Alas, I find myself at the short end of a literary disappointment. Though I started this book with a considerable amount of skepticism, I was at first pleasantly surprised by the insight it provided. Though perhaps not immediate to the local context, The car in British society is but also another literary example of the academics behind the formulaic usage of the car. I am starting to realize that I need to rethink my reading list.
The chapters, formulated like the essays that they were no doubt taken from, do not result in an engagement not strong enough for myself. As a student, academic essays present themselves as a perpetual pile of papers on my desk. As such, it takes a lot in that format to keep me in tune.
It is possible that I am being too harsh, for there is nothing intrinsically wrong with the book. It is informative and it is coherent. But for me, it didn’t amount to very much.
With the exception of one subsection.
When discussing the leisure aspect of car ownership, insight was given to the Automobile Association (AA), founded in Britain at the time of major change in automotive legislation during the 1900s. Today, few people know of the AA as membership numbers have slipped. But back then, they were seen as defenders of the common motorist.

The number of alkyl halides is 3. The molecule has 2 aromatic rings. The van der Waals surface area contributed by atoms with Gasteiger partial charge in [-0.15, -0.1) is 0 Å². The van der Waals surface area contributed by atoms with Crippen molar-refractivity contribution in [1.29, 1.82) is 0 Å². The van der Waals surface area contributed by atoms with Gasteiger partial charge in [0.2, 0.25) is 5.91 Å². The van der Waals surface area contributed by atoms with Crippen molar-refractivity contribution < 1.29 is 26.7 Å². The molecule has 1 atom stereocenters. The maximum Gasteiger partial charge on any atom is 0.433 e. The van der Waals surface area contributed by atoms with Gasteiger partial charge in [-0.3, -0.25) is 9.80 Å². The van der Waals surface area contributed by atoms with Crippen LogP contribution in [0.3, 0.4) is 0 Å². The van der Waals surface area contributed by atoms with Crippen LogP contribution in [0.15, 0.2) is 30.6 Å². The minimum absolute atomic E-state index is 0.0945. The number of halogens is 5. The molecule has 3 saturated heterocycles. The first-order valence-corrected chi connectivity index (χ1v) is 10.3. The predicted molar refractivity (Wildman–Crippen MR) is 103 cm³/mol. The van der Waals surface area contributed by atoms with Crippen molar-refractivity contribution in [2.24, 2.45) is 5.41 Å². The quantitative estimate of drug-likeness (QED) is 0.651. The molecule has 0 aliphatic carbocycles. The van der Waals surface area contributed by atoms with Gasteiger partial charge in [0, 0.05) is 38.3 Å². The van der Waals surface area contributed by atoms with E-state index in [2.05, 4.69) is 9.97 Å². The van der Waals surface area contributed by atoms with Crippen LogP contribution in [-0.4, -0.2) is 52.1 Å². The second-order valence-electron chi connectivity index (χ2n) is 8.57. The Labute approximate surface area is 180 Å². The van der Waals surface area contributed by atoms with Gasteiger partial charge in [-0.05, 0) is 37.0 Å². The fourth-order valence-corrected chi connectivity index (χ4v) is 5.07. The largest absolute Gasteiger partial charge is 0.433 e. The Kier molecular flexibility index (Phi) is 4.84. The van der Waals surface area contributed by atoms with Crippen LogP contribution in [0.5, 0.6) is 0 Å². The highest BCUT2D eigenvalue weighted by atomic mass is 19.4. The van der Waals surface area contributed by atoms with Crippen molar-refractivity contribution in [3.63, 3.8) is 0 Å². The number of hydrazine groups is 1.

A prime example. With the boom in car ownership, steps were taken to increase the number of speed traps along rural roads in response to fears that cars would destroy the countryside. What the AA then beggars belief. Using their membership revenue to avoid prosecution and to implement their plan, they hired cyclists to act as scouts that would warn motorists of upcoming traps.
Same as the number of cyclists that the AA hired, that is 32,000 shades of brilliance. And of grey, as there were technically no laws being broken.
And in a time when our government is thinking of knocking 20 km/h off our speed limits, this level of initiative speaks a relevant volume.